Safer is better How best to make provisions for your child

Everything will be ok. But then what if it isn’t? Is your child financially secure in case anything happens?


Your child shouldn’t have to miss out on anything. No doubt you want to give the best possible education for your offspring, give them that highly coveted bike or the longed for ballet lessons.
Only what would your child or children do without you? No one likes to think about that. It’s reassuring to have an answer though.

In the worst case your child would receive an orphan’s pension

If your child loses a parent, they have the right to an orphan’s pension from the first or second pillar. Two orphan’s pension exists should both the mother and the father die. Your child would receive this until they reach the legal age or finish their education – latest however until their 25th birthday. A prerequisite for the claim is:

  • The deceased person should have paid at least a full year’s contribution into AHV
  • The deceased person or persons should be affiliated with a pension fund

An AHV orphan’s pension is between 470 and 940 francs per month. For two orphans the pension is at most 1,410 francs per month (Effective: 2016). The size of the pension depends in each case on the income and number of years’ contributions of the deceased parent. But education credits are also relevant for the orphan’s pension. The AHV will allow for those times when you have taken care of your children. The orphan’s pension can differ by pension fund according to the rules of the individual fund.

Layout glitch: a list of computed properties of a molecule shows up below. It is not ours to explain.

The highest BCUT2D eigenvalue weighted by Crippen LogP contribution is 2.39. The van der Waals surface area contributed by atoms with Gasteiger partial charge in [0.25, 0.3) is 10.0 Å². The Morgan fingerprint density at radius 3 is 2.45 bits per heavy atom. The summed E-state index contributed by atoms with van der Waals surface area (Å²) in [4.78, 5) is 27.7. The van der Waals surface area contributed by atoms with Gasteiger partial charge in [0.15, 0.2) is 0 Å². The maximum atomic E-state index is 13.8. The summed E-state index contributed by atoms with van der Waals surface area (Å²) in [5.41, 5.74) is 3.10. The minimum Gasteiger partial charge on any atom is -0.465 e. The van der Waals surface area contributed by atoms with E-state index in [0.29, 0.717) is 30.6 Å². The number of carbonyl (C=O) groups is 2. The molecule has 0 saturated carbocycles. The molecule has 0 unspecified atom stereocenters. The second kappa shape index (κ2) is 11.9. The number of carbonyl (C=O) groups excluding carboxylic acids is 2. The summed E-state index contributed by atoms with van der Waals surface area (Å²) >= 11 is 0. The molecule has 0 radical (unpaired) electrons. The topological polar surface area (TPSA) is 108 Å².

Supplementary benefits can help with unexpected shortfalls

Sometimes the provision is greater if the income of the surviving parent and the orphan’s pension is not sufficient to cover basic costs. In this case your child has a possible claim to supplementary benefits from AHV and IV. These payments support your family so that they can gain control of the most important outgoings.

Private pension additionally protects your child

In serious times having the financial situation sorted makes everything easier. Could money be tight if your income suddenly disappears? Therefore, it is important to have your child additionally protected. A risk insurance is one possibility. It pays out a lump sum if the insured person dies.
Do you have so much wealth that you don’t need insurance? Then you should appoint an administrator for your funds. Then your child will, even when there is no Will & Testament, receive at the least a compulsory portion of your estate. You should however establish who will have control over the assets, until your son or daughter reaches adulthood.
If something happens to either the mother or the father the upbringing and management is best taken over by the surviving parent. If both die it will be twice as complicated. Keep your wishes about care provisions safe and in writing. Thereby you help your offspring if they find themselves in a difficult situation.

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